Mortgages And The 0.5% Base Rate
The Bank of Englandís rate cutting spree has come to an abrupt halt. After a five month policy flurry which saw rates drop to 0.5% thereís little room for manoeuvre from this historically low rate.
Instead the Bank has focused its efforts on pumping hundreds of billions of pounds into the economy through its quantitative easing programme, but where does this leave the average homeowner and how predictable are the Bankís next steps likely to be?
Bank Of England Monetary Policy
The Bank has a mandate to set monetary policy for the country which in simple terms means they decide how much money is floating around the system and how expensive it is to borrow this money.
One of the key features of this system is the Bank of England base rate which is a key barometer for the cost of mortgage borrowing and many mortgage products are linked directly to this rate. The decisions of the Governor, Mervyn King and his Monetary Policy Committee therefore have a significant impact on the cost of home loans.
Base Rate Debate
The low base rate has meant that borrowers have been able to take advantage of previously unthinkably cheap tracker mortgage finance. HSBC and Woolwich, two of the countryís biggest lenders, have been offering tracker mortgage deals at 1.99 and 1.98 per cent respectively. Up until last September borrowers could expect to pay at least 5 or 6 per cent on tracker mortgages. These deals will only stay this cheap while the base rate remains low however and will rise when base rate climbs.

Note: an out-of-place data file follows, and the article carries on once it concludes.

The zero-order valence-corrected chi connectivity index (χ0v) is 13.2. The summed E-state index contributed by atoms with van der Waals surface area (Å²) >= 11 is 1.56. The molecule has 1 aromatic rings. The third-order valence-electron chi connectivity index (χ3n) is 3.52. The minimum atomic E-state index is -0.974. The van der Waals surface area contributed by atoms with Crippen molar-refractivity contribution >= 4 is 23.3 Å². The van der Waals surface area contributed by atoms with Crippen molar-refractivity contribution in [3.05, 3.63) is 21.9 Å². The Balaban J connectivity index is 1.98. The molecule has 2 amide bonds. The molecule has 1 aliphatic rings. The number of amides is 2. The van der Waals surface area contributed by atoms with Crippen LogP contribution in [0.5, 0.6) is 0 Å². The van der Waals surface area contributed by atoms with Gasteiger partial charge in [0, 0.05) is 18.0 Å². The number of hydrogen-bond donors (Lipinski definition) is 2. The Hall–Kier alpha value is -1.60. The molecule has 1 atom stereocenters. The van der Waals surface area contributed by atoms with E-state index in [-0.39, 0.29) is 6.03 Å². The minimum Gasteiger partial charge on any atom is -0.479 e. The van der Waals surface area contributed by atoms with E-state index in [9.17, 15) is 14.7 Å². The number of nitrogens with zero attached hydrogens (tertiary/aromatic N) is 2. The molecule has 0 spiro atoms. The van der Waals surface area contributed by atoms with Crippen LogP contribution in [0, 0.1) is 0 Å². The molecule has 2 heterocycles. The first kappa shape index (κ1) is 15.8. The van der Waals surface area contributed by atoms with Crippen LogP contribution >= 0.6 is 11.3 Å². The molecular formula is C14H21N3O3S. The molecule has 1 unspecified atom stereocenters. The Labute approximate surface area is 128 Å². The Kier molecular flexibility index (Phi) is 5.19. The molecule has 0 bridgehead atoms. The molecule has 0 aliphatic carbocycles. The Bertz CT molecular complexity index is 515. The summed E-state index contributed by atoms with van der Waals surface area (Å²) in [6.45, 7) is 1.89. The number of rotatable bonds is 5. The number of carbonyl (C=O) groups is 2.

Re-Mortgage – Cash In Or Play It Safe
The big question for anyone planning to remortgage in the coming months is whether to take out one of these tracker deals while rates are low. The repayments will be low but there is a danger that rates could rise and because the deals tie customers in for a specific period they could find themselves stuck paying bills they did not expect.
Overpay Mortgage Payments
These mortgages, while a bit of gamble, do have a further advantage. With their basic cost so low, borrowers should in theory be able to overpay their debt. So, instead of making interest payments, borrowers are quickly able to reduce their capital debt which could significantly reduce the amount of time it takes them to pay off their mortgage completely.
Tracker Mortgage Rates Changes
Borrowers considering taking out a tracker mortgage need to make up their mind as to whether rates are likely to rise in the near term and how far they are likely to rise when they do.
Most economic commentators believe that rates are unlikely to rise this year while the economy is still in recovery mode but beyond that it is difficult to predict.
Tracker mortgages are going to remain the cheapest form of mortgage finance for sometime to come but borrowers need to be careful that they understand the consequences of a tracker product. The rate could rise, and rise quickly meaning that their bills would shoot up. However, most commentators are unable to see rates rising anytime soon so if you can afford to take a gamble it could be worth considering a tracker product over a traditional fixed rate deal where there is certainty over repayments, but they will be higher.
Compare Mortgages and Re-Mortgages and Equity Release Mortgages.